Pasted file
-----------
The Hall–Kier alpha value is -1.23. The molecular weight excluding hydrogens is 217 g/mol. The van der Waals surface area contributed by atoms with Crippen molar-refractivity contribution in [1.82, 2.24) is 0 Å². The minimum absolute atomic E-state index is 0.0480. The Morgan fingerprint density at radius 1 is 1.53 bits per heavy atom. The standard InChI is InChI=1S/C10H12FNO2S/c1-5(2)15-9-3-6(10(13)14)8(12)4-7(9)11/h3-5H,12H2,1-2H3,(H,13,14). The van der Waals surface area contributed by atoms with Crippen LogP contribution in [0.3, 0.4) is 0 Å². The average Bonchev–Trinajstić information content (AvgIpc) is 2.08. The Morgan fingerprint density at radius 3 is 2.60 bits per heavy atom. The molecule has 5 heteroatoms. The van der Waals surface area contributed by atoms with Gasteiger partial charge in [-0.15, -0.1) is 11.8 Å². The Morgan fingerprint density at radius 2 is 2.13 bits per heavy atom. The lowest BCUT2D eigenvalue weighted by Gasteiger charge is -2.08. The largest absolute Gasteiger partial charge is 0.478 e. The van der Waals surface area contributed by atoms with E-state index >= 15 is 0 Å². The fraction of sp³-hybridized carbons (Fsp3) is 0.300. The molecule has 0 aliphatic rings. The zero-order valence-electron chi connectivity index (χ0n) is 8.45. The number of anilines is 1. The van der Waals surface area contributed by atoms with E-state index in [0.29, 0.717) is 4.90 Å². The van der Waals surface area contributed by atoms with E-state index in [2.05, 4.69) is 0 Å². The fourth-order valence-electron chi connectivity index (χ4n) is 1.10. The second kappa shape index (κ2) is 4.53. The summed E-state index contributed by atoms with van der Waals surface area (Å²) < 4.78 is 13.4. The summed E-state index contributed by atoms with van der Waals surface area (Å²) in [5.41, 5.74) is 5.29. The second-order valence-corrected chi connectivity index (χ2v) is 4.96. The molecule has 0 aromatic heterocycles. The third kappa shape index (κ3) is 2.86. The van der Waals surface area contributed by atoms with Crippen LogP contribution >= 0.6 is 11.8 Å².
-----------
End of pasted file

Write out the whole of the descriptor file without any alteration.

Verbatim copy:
The Hall–Kier alpha value is -1.23. The molecular weight excluding hydrogens is 217 g/mol. The van der Waals surface area contributed by atoms with Crippen molar-refractivity contribution in [1.82, 2.24) is 0 Å². The minimum absolute atomic E-state index is 0.0480. The Morgan fingerprint density at radius 1 is 1.53 bits per heavy atom. The standard InChI is InChI=1S/C10H12FNO2S/c1-5(2)15-9-3-6(10(13)14)8(12)4-7(9)11/h3-5H,12H2,1-2H3,(H,13,14). The van der Waals surface area contributed by atoms with Crippen LogP contribution in [0.3, 0.4) is 0 Å². The average Bonchev–Trinajstić information content (AvgIpc) is 2.08. The Morgan fingerprint density at radius 3 is 2.60 bits per heavy atom. The molecule has 5 heteroatoms. The van der Waals surface area contributed by atoms with Gasteiger partial charge in [-0.15, -0.1) is 11.8 Å². The Morgan fingerprint density at radius 2 is 2.13 bits per heavy atom. The lowest BCUT2D eigenvalue weighted by Gasteiger charge is -2.08. The largest absolute Gasteiger partial charge is 0.478 e. The van der Waals surface area contributed by atoms with E-state index >= 15 is 0 Å². The fraction of sp³-hybridized carbons (Fsp3) is 0.300. The molecule has 0 aliphatic rings. The zero-order valence-electron chi connectivity index (χ0n) is 8.45. The number of anilines is 1. The van der Waals surface area contributed by atoms with E-state index in [0.29, 0.717) is 4.90 Å². The van der Waals surface area contributed by atoms with E-state index in [2.05, 4.69) is 0 Å². The fourth-order valence-electron chi connectivity index (χ4n) is 1.10. The second kappa shape index (κ2) is 4.53. The summed E-state index contributed by atoms with van der Waals surface area (Å²) < 4.78 is 13.4. The summed E-state index contributed by atoms with van der Waals surface area (Å²) in [5.41, 5.74) is 5.29. The second-order valence-corrected chi connectivity index (χ2v) is 4.96. The molecule has 0 aromatic heterocycles. The third kappa shape index (κ3) is 2.86. The van der Waals surface area contributed by atoms with Crippen LogP contribution >= 0.6 is 11.8 Å².